Single Blog Title

This is a single blog caption

Friday Writing Prompt: Playing with Creches

Today is Epiphany, and marks the end of the Christmas season for Christians. In my first career, I worked as a Lutheran pastor. In the early days, I ministered at two churches in Western Pennsylvania. Both congregations had the practice of setting out the Nativity set early in Advent. The stable, complete with straw, would sit at the front of the church. The main characters—Mary, Joseph, shepherds, sheep, and kings—would be perched on window sills, slowly making their way to “Bethlehem.” Each week, unseen hands would move the characters a bit closer to the stable. At midnight on Christmas Eve, a small child would bring in the baby Jesus and put him in a manger.

At my house, the nativity characters have never done much of anything—at least until my daughter Elly came along. Elly loves to play with the creche. When she was small, she would make the kings and shepherds talk to each other. This year, she has created several unusual depictions of the nativity scene.

In my former career as a minister (and in my graduate study to become a minister), I never felt free to make up new versions of the nativity story. But my daughter does not have those hangups. Many writers have taken traditional stories (like the Jesus story) and reimagined them as novels or poems.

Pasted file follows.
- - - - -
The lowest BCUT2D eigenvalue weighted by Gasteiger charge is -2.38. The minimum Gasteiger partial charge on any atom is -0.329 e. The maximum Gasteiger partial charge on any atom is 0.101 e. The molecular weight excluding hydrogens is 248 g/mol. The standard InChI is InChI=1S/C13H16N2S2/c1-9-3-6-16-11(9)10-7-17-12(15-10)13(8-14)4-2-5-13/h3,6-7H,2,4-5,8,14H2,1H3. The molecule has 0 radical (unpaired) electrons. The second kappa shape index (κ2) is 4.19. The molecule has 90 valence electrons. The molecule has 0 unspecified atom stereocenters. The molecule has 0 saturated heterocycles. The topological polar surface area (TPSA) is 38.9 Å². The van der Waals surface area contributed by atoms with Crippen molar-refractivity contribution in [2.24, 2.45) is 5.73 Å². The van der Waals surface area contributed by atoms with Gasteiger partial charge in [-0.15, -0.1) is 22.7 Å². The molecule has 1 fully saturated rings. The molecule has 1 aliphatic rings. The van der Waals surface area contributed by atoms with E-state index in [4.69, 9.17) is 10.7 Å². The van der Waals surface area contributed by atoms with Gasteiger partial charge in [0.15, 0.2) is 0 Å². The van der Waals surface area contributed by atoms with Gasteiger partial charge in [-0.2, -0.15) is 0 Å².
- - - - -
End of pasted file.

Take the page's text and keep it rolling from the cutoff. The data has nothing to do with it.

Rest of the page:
Write Now! This weekend, take a familiar story—from the Bible or a fairy tale—and rewrite it from a different perspective, with new plot points, or with additional characters. If it helps, get some physical representations of the characters and play with them. And, if you need inspiration—here are some of Elly’s Nativity Stories!

1. Baby on the roof; king in the manger! Oh no!







2. One king down and the animals are about to eat Jesus.







3. Snowstorm! Take cover.







4. We blame the turtle for this tragedy.






5. Someone is smoking out behind the manger.







Your turn: Share your suggestions for getting creative with traditional stories. What has worked in the past? How has this sparked your creativity?

4 Responses

  1. Try picking your least favorite character from the story and tell is from his/her perspective. Then tell it from the character’s best friend’s point of view. Or try putting the story in the most foreign and ridiculous setting you can possibly imagine for the story to take place in–add lots of cultural details that would shift the story out of its original era/setting. Or using your current favorite character from your OWN writings, and insert him/her into the story as a participant (can you imagine a dwarf bounty-hunter in the Bell Tower of Notre Dame? :)).

  2. Jan Veseth

    This isn’t what you asked us to do, (of course), but I wanted to say that I spent a little time in one of my Advent sermons musing about how John (the Baptizer) doesn’t show up in the Nativity scenes.

Leave a Reply